How to Draw Lines and Shapes in Office 2011 for Mac
Even with the plethora of prefabricated shapes to choose from in Office 2011’s Media browser, you may have a hankering for some good old-fashioned simple shapes, or maybe you want to try your hand at creating your own shapes. Mixed in with the shapes are three special tools that you can use to make your own lines and shapes: Curve, Freeform, and Scribble.
Try using the Curve tool first, and after you get the hang of that one, try Freeform and Scribble.
Click the Media button on the Standard toolbar to display the Media browser, if it isn’t already visible.
Click the Shapes tab and then choose Lines and Connectors from the pop-up menu.
Click the Curve tool.
The Curve tool is the one that looks like a handwritten S. When you select the Curve tool, the cursor changes into a plus sign (+) to signify it’s ready to start drawing a line as soon as you drag in the document, spreadsheet, or presentation.
Click into your document and click the cursor as you move it; then move the cursor in another direction and click again.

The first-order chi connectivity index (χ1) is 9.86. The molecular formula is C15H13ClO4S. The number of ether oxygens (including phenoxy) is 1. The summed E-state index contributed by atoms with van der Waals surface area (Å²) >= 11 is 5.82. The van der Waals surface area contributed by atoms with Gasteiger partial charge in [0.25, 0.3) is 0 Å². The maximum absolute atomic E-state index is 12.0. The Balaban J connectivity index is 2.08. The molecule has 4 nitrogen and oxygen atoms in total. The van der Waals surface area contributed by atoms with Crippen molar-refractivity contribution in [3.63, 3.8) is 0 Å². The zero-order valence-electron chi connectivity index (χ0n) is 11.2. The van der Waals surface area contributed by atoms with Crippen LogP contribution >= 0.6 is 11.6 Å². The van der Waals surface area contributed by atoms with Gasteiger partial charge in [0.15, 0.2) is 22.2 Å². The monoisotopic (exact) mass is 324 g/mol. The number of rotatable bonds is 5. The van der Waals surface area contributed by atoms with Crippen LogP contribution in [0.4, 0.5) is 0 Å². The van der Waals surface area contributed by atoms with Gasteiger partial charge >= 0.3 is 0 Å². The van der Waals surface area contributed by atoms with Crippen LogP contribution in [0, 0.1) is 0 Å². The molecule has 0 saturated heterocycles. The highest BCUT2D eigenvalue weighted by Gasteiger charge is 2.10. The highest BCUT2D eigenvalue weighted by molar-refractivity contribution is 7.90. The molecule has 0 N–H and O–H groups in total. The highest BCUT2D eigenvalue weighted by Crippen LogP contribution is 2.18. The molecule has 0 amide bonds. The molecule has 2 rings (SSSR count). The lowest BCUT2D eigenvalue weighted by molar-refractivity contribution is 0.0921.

Your line continuously gets longer as you move the cursor around, until you double-click the mouse, which signifies the end of the line you’re drawing. Each time you click while you move the cursor, you create a point, which behaves as an axis for your line’s curves.
This sort of drawing creates Bézier curves. By doing a variation on the steps in the preceding section to create a curvy line, you can end at the same point you started and then double-click at the end of the line, which results in a closed path. When you create a closed path, you get a solid shape.
You can format lines and the borders of solid shapes with great precision. For the ultimate in precision control of your lines and shapes, right-click or Control-click your line or shape and then choose Edit Points from the pop-up menu. Each click you made when drawing the line displays as a point. Right-click a point to display the Edit Points menu. You get the same menu when working with a line or a shape.
When Edit Points is active, you can drag, add, and delete points as well as control exactly how the line behaves while it passes through each point. There’s still more! Right-click or Control-click right on top of a point. Notice the little handles that appear at the point. Drag the handles to control how the line passes through the point.
It’s often easier to work on small portions of a line by using the application’s Zoom feature to zoom in and work closer.